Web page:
Do grandparents have the right to visitation with the grandchildren? Georgia, like most other states, does create a statutory right for grandparents to seek visitation with grandchildren. Visitation must be sought by petitioning the court, by filing a new action with the court, or by intervening in an existing action that puts custody and visitation of the children at issue. However, grandparents are not authorized to seek visitation if the parents are still together.
In order to obtain visitation rights, grandparents must show the court, by clear and convincing evidence, that it is in the best interest of the child that the grandparents be granted visitation, and that the child will suffer physical or emotional harm if the grandparents are not granted visitation. Among the factors that the Court may consider are 1) whether the child has lived with the grandparents for at least 6 months, 2) whether the grandparents were the primary source of support for the child for at least a year, or 3) whether there was a regular pattern of visitation or the grandparents regularly provided care for the child.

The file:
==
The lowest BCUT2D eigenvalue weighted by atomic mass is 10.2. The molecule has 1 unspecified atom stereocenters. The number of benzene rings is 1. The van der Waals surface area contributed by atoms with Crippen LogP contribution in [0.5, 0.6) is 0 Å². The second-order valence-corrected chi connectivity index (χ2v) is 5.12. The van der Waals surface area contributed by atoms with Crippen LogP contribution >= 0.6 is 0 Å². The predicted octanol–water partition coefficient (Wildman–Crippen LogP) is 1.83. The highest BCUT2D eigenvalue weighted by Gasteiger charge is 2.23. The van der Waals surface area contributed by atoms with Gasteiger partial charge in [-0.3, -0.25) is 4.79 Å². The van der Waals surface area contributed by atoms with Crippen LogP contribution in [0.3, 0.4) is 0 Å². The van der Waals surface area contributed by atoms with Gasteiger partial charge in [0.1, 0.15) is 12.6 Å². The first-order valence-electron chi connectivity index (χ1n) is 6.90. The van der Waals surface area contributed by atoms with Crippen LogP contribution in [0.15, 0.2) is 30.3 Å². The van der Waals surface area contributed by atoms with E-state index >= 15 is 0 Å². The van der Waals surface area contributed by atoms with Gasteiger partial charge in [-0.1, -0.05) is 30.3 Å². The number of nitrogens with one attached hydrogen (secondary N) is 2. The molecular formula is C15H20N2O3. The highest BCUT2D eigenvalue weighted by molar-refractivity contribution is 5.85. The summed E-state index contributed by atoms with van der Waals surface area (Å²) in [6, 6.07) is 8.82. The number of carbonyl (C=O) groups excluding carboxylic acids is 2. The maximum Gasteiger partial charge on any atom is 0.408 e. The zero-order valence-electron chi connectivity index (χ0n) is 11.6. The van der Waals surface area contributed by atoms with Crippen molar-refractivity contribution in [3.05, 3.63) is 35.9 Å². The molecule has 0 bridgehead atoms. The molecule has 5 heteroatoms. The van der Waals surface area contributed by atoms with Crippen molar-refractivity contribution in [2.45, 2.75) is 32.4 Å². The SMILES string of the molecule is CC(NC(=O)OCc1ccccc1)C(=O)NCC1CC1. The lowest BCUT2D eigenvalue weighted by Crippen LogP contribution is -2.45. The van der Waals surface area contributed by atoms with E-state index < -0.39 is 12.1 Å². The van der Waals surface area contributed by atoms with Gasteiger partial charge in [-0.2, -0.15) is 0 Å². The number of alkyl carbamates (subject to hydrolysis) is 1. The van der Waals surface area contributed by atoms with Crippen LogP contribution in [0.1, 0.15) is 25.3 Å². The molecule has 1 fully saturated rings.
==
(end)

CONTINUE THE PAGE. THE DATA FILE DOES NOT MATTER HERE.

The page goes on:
In today’s society, it is not uncommon to find multiple generation residing in the same household, or to find grandparents who are serving as primary caretakers for their grandchildren. In the event that the parents divorce, grandparents need to understand the rights they have to continue seeing their grandchildren on a regular basis.